Carter had doubts but keen to look ahead
He will start Saturday's clash against Scotland almost a year since he last wore the New Zealand no 10 jersey.
LONDON - All Blacks flyhalf Daniel Carter had some lingering doubts as to whether his 'annus horribilis' would ever end but this weekend finally gets the chance to put it all behind him and turn his focus towards next year's World Cup.
The 32-year-old twice world Player of the Year will start the clash against Scotland at Murrayfield on Saturday, almost a year to the day since he last wore the New Zealand number 10 jersey.
That was on 16 November, 2013 against England in his 100th test, which ended prematurely when a lingering Achilles injury forced him off the field after 26 minutes.
After that, he took a six-month sabbatical from rugby to have surgery, work on his conditioning and ensure he was still available for the World Cup defence in England next year.
On his return, though, he broke his leg in the Super Rugby final on 2 August and as he recovered from that injury suffered nerve damage that prevented him from too much contact and running.
"There's been a lot of frustration throughout the year and doubt has crept in at certain periods," Carter told New Zealand media in Edinburgh.
"That's the biggest thing, rather than maybe in your darkest thoughts questioning whether you will put the jersey on again.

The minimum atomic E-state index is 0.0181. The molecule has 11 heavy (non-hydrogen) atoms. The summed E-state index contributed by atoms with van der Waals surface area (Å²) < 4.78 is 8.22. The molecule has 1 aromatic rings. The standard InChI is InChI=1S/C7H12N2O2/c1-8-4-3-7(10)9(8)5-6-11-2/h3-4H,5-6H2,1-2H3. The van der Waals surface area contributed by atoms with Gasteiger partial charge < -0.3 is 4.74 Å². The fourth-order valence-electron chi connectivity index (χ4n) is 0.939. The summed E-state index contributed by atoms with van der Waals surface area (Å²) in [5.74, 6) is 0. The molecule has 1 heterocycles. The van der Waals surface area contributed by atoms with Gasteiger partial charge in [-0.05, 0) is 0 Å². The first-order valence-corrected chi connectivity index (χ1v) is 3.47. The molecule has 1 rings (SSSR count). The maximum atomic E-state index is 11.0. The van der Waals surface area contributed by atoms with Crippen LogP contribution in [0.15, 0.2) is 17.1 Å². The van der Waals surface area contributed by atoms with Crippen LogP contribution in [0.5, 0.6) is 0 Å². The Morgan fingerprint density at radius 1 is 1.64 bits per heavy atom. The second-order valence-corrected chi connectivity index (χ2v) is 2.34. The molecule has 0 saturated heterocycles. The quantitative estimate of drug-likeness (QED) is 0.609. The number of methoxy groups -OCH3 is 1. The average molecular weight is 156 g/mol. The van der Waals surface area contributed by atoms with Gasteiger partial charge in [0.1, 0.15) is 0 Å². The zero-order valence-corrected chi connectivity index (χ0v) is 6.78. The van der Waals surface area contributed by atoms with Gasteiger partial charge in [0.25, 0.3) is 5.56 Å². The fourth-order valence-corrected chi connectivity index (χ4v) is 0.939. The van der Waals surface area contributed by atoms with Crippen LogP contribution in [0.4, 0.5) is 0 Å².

"But once you get over that and get back to your plan and your goals you are a lot more focussed on what needs to be done."
After proving his fitness in training, Carter did make his return to the All Blacks with about 30 minutes off the bench against the US in Chicago on 1 November.
Carter, who showed glimpses of his majestic best against the Eagles, added he was not going to use the Scotland game to ease his way back in to test rugby.
He wanted to stamp his authority on the game and show the world he would still be a vital cog in the New Zealand machine at next year's global showpiece.
"Every time I put on the black jersey I want to be one of the best players out there, if not the best player out there," he said.
"To get back to this position to be able to play for the All Blacks is a great start from me, but I'm far from done.
"I'm not going to be happy to just get through 60 or 80 minutes, I want to walk off that pitch having put in a really top performance."